After four years at the helm of Prince George's County schools, Superintendent William Hite is leaving the system for a new position in Philadelphia.
On June 25, the School Reform Commission for the School District of Philadelphia announced Hite was finalist for superintendent of the eighth-largest system in the nation, made up of about 200,000 students in chartered and district-run schools. By the end of the week, Hite, 51, had been offered — and accepted — the position.
"This announcement comes after weeks of discussion with the SRC," Hite said in a release after he was announced as a finalist. "While I have not sought out other professional opportunities, I have been approached on numerous occasions and have turned them down."
However, Hite said, he and his wife, Deidre, believed this was an opportunity they "must explore."
In Philadelphia, Hite will take the reins from Thomas Knudsen, who is serving the system as chief recovery officer — a combination of chief financial officer and superintendent. Knudsen has held that position since August 2011, when Superintendent Arlene Ackerman left the system.
InPrince George's County, Hite has overseen the state's second-largest school system, with nearly 125,000 students and a $1.6 billion budget, through several years of fiscal turbulence.
"(Hite) has ledPrince George's Countyschools with vision and innovation under financial challenges that might have broken a weaker superintendent," Board of Education members said in a release. "We appreciate the stability, progress, transparency and accountability that accompanied his tenure. The foundation for future success is firmly in place thanks in large part to his efforts."
Hite's tenure added stability
Hite has been a part of Prince George's County Public Schools since 2006, when he was hired as deputy superintendent. Prior to that, Hite was an assistant superintendent in the Cobb County School District in Georgia, and a director of middle school instruction in Henricho County in Virginia, where he also served as a middle and high school principal.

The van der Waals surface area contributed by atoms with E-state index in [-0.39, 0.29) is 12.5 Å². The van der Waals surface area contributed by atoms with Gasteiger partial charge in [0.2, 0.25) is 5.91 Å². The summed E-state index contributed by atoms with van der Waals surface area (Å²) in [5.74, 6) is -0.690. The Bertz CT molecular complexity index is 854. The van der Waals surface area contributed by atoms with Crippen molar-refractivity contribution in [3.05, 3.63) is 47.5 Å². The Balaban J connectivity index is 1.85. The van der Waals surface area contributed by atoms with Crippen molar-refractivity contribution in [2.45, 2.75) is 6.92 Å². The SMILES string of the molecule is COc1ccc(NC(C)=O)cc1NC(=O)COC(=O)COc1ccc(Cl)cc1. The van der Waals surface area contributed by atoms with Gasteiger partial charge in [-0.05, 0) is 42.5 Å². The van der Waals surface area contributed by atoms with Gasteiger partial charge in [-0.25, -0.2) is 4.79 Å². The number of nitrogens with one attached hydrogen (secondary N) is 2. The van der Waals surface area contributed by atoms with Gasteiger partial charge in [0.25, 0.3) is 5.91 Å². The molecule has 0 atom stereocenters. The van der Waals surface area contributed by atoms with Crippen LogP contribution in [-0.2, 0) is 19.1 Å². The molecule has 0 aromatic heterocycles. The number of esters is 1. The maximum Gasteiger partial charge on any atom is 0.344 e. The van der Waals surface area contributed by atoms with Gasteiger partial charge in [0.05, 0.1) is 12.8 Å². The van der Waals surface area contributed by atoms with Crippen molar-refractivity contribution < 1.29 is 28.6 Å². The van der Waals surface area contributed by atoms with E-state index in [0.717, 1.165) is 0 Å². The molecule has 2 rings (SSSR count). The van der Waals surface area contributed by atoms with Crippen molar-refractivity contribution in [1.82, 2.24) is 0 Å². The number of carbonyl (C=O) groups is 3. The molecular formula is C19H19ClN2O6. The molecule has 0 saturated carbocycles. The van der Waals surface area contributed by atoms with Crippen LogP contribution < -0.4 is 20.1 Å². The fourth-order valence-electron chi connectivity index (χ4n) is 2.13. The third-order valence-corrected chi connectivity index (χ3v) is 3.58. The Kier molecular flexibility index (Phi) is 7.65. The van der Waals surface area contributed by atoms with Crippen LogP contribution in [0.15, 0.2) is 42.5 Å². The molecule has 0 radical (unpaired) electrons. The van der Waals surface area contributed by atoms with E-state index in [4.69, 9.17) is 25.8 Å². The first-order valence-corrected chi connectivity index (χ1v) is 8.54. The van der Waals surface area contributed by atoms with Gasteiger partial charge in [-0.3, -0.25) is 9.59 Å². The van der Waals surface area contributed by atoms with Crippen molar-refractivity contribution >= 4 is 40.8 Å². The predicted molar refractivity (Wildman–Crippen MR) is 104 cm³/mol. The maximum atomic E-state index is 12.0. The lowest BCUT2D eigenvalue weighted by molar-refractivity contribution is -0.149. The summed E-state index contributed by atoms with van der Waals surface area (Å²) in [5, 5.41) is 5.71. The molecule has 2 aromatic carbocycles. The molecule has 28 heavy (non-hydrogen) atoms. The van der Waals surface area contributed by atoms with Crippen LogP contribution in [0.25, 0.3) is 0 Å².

Two years after first joining Prince George's schools, Hite became interim superintendent in December 2008, after the departure of John Deasy. Hite was named superintendent in April 2009, and is currently in the fourth year of his contract with the system.
"The biggest thing Dr. Hite provided with his tenure was stability," said David Murray, who was a student member of the Board of Education and is now a candidate for the District 1 seat on the board — the district that includes Laurel. "He had a longer tenure than most, and it was a blessing to have that stability from year to year."
Zabrina Epps, another candidate for the District 1 seat, described Hite's legacy as one of growth for the school system — which is why she said she wasn't too surprised about Hite's departure.
"We've experienced gains under his tenure, and it's gotten the attention of other school systems around the country," Epps said. "Philadelphia is also seeking reform in its schools. ... We incrementally did better in terms of testing, and we led the state in that regard. I think that the students have been getting better educational experiences around the county. That's not to say there's not room for improvement, but the framework that he laid out, profiling what a graduate should look like and following through with high school reform, that got the county moving in the right direction."
Epps and Murray both said the next challenge is ensuring Hite's work is continued by the next superintendent.
"The most important thing is to find someone committed to staying here," Murray said. "We have to make sure we can hold onto the person who comes here. We can get a super-sized superintendent, but if they keep moving up the ladder, it doesn't do us much good. ... In terms of quality, we need someone who can look at what we're doing well, and what we're not doing well. We need an evaluation of the programs and people that are succeeding and those that need replaced."
Hite's contract stipulates he gives the system 120 days notice before leaving for a new position if he wants to receive severance. A written agreement between Hite and the board would relieve him of this obligation, which would extend his stay in the county until October.
Hite's salary and start date in Philadelphia have not been finalized. He is currently earning $250,000 yearly as Prince George's superintendent.
According to a statement from the Prince George's County Board of Education, the board will work with Hite over the next four months on a transition plan for a smooth start to the school year, and that in the coming weeks, the board will choose an interim superintendent and announce plans to work with the community to select Hite's successor.
Epps expressed hope that the schools' next superintendent would be one with a vision, and a plan to execute that vision.
"We need someone who can not only articulate a vision (for the schools), but someone who can also lay out a road map to do that, and to issue a rallying cry among parents, students, teachers and administrators," Epps said. "There is an opportunity for that to happen, for Prince George's County Public Schools to have one message and one voice."